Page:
Horror. Outrage. Condemnation. Imagine the fire with which Christians would rise up and condemn a mass shooting at a Christian university or place of worship by a person with Islamic ties. We would universally vilify such an attack from every pulpit and platform available to us.
But a mass shooting didn’t happen Saturday night at a church or Christian college. It happened at a gay nightclub. The largest mass shooting in U.S. history happened in the midst of a segment of society that has been mutually antagonistic with evangelicals for years. So when news first broke of the shooting, the location and the ties of the shooter, my first thought was simply this: Christians better not be silent on this tragedy. I could almost sense an intentional silence that held an inherent judgment: “They got what they deserved.” God forbid if anyone claiming to represent Jesus would ever allow even the whisper of such a thought to take root in our minds. If we allow our disagreement with a segment of society to keep us silent on the horror of the act itself, our actions are antithetical to the actions of our Savior.
Is it possible to condemn the actions of the shooter without condoning a lifestyle with which many evangelicals disagree with? Absolutely. Was Jesus able to eat and celebrate with ‘sinners and tax collectors’ without condoning actions that broke the Law of Scripture? Absolutely. (See Mark 2:15) Jesus was able to see past actions and lifestyles that were contrary to Scripture and see the intrinsic worth of every human life. This shooting is not an issue of sexual orientation. This is not ultimately an issue of religion or Islamic extremism. This is an issue of sin and brokenness, of evil run rampant in the world and the loss of fifty intrinsically valuable human lives. It doesn’t matter if the victims were LBGTQ or a convent of nuns, a group of world leaders or a homeless community. Every single life on this planet, irregardless of race, religion, creed, socio-economic status or sexual orientation is absolutely precious. Every life lost is a tragedy. If Christians can’t “mourn with those who mourn” (Romans 12:15) because we differ on political, religious or sexual issues, the problem lies with us, not them.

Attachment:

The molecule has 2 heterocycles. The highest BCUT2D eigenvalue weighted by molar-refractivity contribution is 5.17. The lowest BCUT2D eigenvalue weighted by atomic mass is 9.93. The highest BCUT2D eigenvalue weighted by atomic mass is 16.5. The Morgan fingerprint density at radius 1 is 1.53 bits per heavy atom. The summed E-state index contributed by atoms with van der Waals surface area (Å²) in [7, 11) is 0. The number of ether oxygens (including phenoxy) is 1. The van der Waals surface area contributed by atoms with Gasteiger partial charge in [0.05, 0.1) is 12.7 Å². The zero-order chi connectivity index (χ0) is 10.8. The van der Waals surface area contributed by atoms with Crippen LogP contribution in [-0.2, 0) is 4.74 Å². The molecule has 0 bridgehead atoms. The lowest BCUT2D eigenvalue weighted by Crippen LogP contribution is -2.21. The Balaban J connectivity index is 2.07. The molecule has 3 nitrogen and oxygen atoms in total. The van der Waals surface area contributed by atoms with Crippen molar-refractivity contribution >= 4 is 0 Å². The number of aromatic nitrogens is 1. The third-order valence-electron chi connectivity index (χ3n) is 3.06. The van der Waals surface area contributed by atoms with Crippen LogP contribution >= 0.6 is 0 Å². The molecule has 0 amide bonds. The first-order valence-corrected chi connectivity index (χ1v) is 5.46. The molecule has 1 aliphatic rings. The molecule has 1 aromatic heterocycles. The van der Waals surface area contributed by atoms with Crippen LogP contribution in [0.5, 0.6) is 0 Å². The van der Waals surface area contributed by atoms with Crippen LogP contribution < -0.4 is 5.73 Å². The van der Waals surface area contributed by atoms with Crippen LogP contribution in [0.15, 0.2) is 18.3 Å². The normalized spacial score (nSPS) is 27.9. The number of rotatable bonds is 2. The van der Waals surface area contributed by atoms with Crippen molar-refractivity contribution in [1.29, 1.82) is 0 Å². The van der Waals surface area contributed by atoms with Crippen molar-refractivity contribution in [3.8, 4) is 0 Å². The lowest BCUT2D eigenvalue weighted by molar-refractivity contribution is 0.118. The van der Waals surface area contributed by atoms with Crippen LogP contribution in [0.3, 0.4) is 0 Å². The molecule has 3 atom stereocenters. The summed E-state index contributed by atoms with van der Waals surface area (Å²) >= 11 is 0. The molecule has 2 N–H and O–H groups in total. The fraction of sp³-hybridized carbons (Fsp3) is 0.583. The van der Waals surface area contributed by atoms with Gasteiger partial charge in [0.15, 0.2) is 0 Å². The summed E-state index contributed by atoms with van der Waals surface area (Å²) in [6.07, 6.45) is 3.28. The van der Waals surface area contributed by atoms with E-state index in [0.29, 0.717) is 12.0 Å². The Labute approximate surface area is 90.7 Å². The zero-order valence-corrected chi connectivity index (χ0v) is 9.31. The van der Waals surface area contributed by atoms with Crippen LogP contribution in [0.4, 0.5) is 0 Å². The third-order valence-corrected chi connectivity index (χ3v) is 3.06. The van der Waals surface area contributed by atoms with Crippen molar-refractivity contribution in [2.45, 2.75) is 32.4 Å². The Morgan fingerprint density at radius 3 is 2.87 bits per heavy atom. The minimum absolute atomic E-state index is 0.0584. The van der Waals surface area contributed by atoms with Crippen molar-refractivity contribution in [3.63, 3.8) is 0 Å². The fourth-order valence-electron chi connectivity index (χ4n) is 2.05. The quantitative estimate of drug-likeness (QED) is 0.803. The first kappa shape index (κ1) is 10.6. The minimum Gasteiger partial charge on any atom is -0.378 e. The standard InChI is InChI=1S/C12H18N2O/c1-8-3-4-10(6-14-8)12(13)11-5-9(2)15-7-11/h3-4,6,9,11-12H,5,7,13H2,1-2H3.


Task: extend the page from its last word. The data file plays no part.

This is an opportunity to show the other-worldly love of Jesus. Let’s lay down our condemnation and judgment towards a segment of society that we typically disagree with and mourn with them. Let’s not be angry at them. Let’s be angry for them. Christians have an opportunity to show love and compassion to two groups of people that we have historically alienated and condemned: the LGBTQ and Islamic communities. Christians, find a gay friend or an Islamic friend and express your heartfelt sympathy for this act of horror. I absolutely know Jesus would have done so.